The demand for Small Business Administration (SBA) loans has led the Federal Reserve to consider allowing non-bank lenders to speed distribution of $350 billion in loans through the coronavirus crisis, Reuters reported.
The Fed’s move comes three days after Bank of America said requests for the cash reached 10 percent by Monday (April 6). Jessica Oppenheim, a BoA spokeswoman, told PYMNTS that the number of applications had risen to 178,500 at a value of $32.9 billion.
Last week, the $349 billion PPP was launched to help small businesses keep their workers on the payroll in the wake of the worldwide COVID-19. The daily demand for loans has been more than the SBA typically processes in a year.
In an effort to deliver more relief to the nation’s struggling small businesses and boost the economy amid the global coronavirus pandemic, the Federal Reserve has taken actions to facilitate $2.3 trillion in loans.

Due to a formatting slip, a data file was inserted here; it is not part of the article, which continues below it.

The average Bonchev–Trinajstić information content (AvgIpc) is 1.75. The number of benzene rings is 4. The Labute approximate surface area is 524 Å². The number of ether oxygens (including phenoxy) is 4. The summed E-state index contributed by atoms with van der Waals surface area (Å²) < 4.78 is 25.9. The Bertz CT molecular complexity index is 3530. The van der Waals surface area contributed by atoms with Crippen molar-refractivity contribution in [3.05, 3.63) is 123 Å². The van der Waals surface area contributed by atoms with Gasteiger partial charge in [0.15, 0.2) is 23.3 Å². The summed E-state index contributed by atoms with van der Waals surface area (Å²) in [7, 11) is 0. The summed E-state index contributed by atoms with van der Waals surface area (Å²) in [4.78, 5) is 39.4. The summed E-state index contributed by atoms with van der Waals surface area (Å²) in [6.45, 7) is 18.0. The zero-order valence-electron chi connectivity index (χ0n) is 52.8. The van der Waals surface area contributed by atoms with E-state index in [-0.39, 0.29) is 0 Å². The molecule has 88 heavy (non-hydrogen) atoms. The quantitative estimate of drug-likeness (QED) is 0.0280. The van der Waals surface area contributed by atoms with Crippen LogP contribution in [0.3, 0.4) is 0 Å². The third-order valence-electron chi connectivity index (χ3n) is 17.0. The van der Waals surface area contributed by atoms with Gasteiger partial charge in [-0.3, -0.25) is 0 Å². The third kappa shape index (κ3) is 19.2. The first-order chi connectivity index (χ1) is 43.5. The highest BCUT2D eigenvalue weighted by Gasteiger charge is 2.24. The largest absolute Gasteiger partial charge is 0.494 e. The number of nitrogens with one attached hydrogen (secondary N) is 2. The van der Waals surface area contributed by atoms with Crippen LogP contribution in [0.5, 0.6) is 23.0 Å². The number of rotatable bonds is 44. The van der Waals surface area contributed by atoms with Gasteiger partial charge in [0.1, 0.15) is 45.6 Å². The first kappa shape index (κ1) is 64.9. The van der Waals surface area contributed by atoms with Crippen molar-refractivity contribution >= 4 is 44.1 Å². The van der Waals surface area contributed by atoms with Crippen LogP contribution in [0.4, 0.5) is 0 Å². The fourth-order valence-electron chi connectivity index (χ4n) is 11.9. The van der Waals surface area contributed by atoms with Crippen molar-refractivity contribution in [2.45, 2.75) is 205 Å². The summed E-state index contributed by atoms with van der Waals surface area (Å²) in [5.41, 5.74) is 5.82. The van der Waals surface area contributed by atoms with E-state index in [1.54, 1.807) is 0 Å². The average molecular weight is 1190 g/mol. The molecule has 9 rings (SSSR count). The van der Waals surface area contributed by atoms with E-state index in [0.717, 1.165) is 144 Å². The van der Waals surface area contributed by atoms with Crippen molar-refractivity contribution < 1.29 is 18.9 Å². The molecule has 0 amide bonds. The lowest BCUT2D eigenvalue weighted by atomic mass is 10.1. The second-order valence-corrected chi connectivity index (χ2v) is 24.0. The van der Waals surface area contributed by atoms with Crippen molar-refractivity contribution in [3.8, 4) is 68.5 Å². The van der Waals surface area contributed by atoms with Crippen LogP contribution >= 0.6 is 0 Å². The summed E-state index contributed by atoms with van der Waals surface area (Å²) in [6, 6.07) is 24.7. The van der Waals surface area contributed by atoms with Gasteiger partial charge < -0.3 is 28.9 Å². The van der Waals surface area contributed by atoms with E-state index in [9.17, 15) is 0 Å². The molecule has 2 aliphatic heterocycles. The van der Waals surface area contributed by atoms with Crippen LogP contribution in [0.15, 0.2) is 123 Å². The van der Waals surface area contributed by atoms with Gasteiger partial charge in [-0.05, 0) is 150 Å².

“Our country’s highest priority must be to address this public health crisis, providing care for the ill and limiting the further spread of the virus,” said Federal Reserve Board Chair Jerome H. Powell in a statement.
The Fed’s latest round of funding is expected to assist the Small Business Administration’s (SBA) Paycheck Protection Program (PPP) by supplying cash to lenders through financing backed by PPP loans to small businesses.
In other news, it was reported that FinTechs have been stepping in to help financial institutions handle the deluge of loan applications by enabling digital applications, facilitating data collection or assisting with the underwriting process.